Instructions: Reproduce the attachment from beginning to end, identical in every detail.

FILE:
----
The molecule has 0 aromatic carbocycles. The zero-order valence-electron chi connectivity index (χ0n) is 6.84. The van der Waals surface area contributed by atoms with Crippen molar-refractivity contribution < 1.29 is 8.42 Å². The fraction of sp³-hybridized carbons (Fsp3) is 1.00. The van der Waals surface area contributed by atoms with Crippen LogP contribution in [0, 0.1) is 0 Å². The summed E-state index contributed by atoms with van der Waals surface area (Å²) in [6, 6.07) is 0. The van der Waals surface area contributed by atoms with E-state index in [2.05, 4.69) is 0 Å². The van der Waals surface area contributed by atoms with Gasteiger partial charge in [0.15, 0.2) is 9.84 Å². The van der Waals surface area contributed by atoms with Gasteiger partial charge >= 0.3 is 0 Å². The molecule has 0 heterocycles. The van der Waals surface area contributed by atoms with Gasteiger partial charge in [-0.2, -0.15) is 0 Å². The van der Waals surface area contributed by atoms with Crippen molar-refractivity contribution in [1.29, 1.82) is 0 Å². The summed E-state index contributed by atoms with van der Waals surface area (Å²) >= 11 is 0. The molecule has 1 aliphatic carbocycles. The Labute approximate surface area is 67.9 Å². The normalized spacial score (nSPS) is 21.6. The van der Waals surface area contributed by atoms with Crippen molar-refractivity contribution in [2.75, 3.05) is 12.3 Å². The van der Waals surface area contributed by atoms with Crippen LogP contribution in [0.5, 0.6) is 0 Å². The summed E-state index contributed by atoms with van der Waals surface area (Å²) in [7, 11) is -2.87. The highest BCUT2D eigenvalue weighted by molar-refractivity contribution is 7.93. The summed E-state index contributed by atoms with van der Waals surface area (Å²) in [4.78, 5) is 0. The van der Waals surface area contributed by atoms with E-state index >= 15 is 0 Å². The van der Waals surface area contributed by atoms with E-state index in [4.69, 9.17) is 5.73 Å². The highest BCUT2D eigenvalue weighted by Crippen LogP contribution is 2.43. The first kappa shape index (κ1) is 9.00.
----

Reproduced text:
The molecule has 0 aromatic carbocycles. The zero-order valence-electron chi connectivity index (χ0n) is 6.84. The van der Waals surface area contributed by atoms with Crippen molar-refractivity contribution < 1.29 is 8.42 Å². The fraction of sp³-hybridized carbons (Fsp3) is 1.00. The van der Waals surface area contributed by atoms with Crippen LogP contribution in [0, 0.1) is 0 Å². The summed E-state index contributed by atoms with van der Waals surface area (Å²) in [6, 6.07) is 0. The van der Waals surface area contributed by atoms with E-state index in [2.05, 4.69) is 0 Å². The van der Waals surface area contributed by atoms with Gasteiger partial charge in [0.15, 0.2) is 9.84 Å². The van der Waals surface area contributed by atoms with Gasteiger partial charge >= 0.3 is 0 Å². The molecule has 0 heterocycles. The van der Waals surface area contributed by atoms with Gasteiger partial charge in [-0.2, -0.15) is 0 Å². The van der Waals surface area contributed by atoms with Crippen molar-refractivity contribution in [1.29, 1.82) is 0 Å². The summed E-state index contributed by atoms with van der Waals surface area (Å²) >= 11 is 0. The molecule has 1 aliphatic carbocycles. The Labute approximate surface area is 67.9 Å². The normalized spacial score (nSPS) is 21.6. The van der Waals surface area contributed by atoms with Crippen molar-refractivity contribution in [2.75, 3.05) is 12.3 Å². The van der Waals surface area contributed by atoms with Crippen LogP contribution in [0.5, 0.6) is 0 Å². The summed E-state index contributed by atoms with van der Waals surface area (Å²) in [7, 11) is -2.87. The highest BCUT2D eigenvalue weighted by molar-refractivity contribution is 7.93. The summed E-state index contributed by atoms with van der Waals surface area (Å²) in [4.78, 5) is 0. The van der Waals surface area contributed by atoms with E-state index >= 15 is 0 Å². The van der Waals surface area contributed by atoms with E-state index in [4.69, 9.17) is 5.73 Å². The highest BCUT2D eigenvalue weighted by Crippen LogP contribution is 2.43. The first kappa shape index (κ1) is 9.00.